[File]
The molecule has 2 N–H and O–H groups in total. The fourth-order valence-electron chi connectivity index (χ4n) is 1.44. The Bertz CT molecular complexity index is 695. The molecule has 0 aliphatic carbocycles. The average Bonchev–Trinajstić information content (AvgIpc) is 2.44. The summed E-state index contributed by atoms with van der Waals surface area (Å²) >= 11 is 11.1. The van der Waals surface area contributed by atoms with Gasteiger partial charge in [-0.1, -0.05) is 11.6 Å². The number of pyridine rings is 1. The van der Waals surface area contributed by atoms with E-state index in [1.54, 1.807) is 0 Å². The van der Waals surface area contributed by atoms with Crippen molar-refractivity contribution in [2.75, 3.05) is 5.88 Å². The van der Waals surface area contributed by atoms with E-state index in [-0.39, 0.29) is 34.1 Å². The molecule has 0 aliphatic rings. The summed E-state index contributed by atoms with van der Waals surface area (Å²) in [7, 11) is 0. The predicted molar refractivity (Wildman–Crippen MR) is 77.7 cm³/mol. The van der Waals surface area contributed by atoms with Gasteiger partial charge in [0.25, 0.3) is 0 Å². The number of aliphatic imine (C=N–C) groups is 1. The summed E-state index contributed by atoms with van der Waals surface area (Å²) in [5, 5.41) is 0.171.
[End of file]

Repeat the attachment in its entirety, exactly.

The molecule has 2 N–H and O–H groups in total. The fourth-order valence-electron chi connectivity index (χ4n) is 1.44. The Bertz CT molecular complexity index is 695. The molecule has 0 aliphatic carbocycles. The average Bonchev–Trinajstić information content (AvgIpc) is 2.44. The summed E-state index contributed by atoms with van der Waals surface area (Å²) >= 11 is 11.1. The van der Waals surface area contributed by atoms with Gasteiger partial charge in [-0.1, -0.05) is 11.6 Å². The number of pyridine rings is 1. The van der Waals surface area contributed by atoms with E-state index in [1.54, 1.807) is 0 Å². The van der Waals surface area contributed by atoms with Crippen molar-refractivity contribution in [2.75, 3.05) is 5.88 Å². The van der Waals surface area contributed by atoms with E-state index in [-0.39, 0.29) is 34.1 Å². The molecule has 0 aliphatic rings. The summed E-state index contributed by atoms with van der Waals surface area (Å²) in [7, 11) is 0. The predicted molar refractivity (Wildman–Crippen MR) is 77.7 cm³/mol. The van der Waals surface area contributed by atoms with Gasteiger partial charge in [0.25, 0.3) is 0 Å². The number of aliphatic imine (C=N–C) groups is 1. The summed E-state index contributed by atoms with van der Waals surface area (Å²) in [5, 5.41) is 0.171.